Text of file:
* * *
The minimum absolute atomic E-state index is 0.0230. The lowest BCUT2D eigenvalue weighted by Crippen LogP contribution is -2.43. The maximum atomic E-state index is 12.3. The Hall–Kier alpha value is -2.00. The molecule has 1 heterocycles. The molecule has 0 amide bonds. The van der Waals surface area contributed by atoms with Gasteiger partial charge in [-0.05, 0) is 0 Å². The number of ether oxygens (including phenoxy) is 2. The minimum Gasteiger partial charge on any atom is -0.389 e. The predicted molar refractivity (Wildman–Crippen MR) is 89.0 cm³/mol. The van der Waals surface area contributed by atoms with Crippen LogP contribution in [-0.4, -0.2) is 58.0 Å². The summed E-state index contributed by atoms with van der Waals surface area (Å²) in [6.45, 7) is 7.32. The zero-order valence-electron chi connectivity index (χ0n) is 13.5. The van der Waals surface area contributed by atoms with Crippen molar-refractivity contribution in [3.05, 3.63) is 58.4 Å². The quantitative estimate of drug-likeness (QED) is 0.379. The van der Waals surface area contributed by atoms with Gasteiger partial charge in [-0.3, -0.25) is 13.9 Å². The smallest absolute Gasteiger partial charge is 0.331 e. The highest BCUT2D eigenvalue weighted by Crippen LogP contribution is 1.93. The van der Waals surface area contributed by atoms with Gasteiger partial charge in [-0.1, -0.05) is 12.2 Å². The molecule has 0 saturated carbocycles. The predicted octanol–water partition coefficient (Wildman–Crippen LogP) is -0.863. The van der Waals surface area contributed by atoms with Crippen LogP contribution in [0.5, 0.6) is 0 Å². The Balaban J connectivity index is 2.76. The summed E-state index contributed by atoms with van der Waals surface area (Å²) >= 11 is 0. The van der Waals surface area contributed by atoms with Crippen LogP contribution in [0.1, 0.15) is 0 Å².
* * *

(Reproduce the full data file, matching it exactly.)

The minimum absolute atomic E-state index is 0.0230. The lowest BCUT2D eigenvalue weighted by Crippen LogP contribution is -2.43. The maximum atomic E-state index is 12.3. The Hall–Kier alpha value is -2.00. The molecule has 1 heterocycles. The molecule has 0 amide bonds. The van der Waals surface area contributed by atoms with Gasteiger partial charge in [-0.05, 0) is 0 Å². The number of ether oxygens (including phenoxy) is 2. The minimum Gasteiger partial charge on any atom is -0.389 e. The predicted molar refractivity (Wildman–Crippen MR) is 89.0 cm³/mol. The van der Waals surface area contributed by atoms with Crippen LogP contribution in [-0.4, -0.2) is 58.0 Å². The summed E-state index contributed by atoms with van der Waals surface area (Å²) in [6.45, 7) is 7.32. The zero-order valence-electron chi connectivity index (χ0n) is 13.5. The van der Waals surface area contributed by atoms with Crippen molar-refractivity contribution in [3.05, 3.63) is 58.4 Å². The quantitative estimate of drug-likeness (QED) is 0.379. The van der Waals surface area contributed by atoms with Gasteiger partial charge in [-0.3, -0.25) is 13.9 Å². The smallest absolute Gasteiger partial charge is 0.331 e. The highest BCUT2D eigenvalue weighted by Crippen LogP contribution is 1.93. The van der Waals surface area contributed by atoms with Gasteiger partial charge in [-0.1, -0.05) is 12.2 Å². The molecule has 0 saturated carbocycles. The predicted octanol–water partition coefficient (Wildman–Crippen LogP) is -0.863. The van der Waals surface area contributed by atoms with Crippen LogP contribution in [0.5, 0.6) is 0 Å². The Balaban J connectivity index is 2.76. The summed E-state index contributed by atoms with van der Waals surface area (Å²) >= 11 is 0. The van der Waals surface area contributed by atoms with Crippen LogP contribution in [0.1, 0.15) is 0 Å².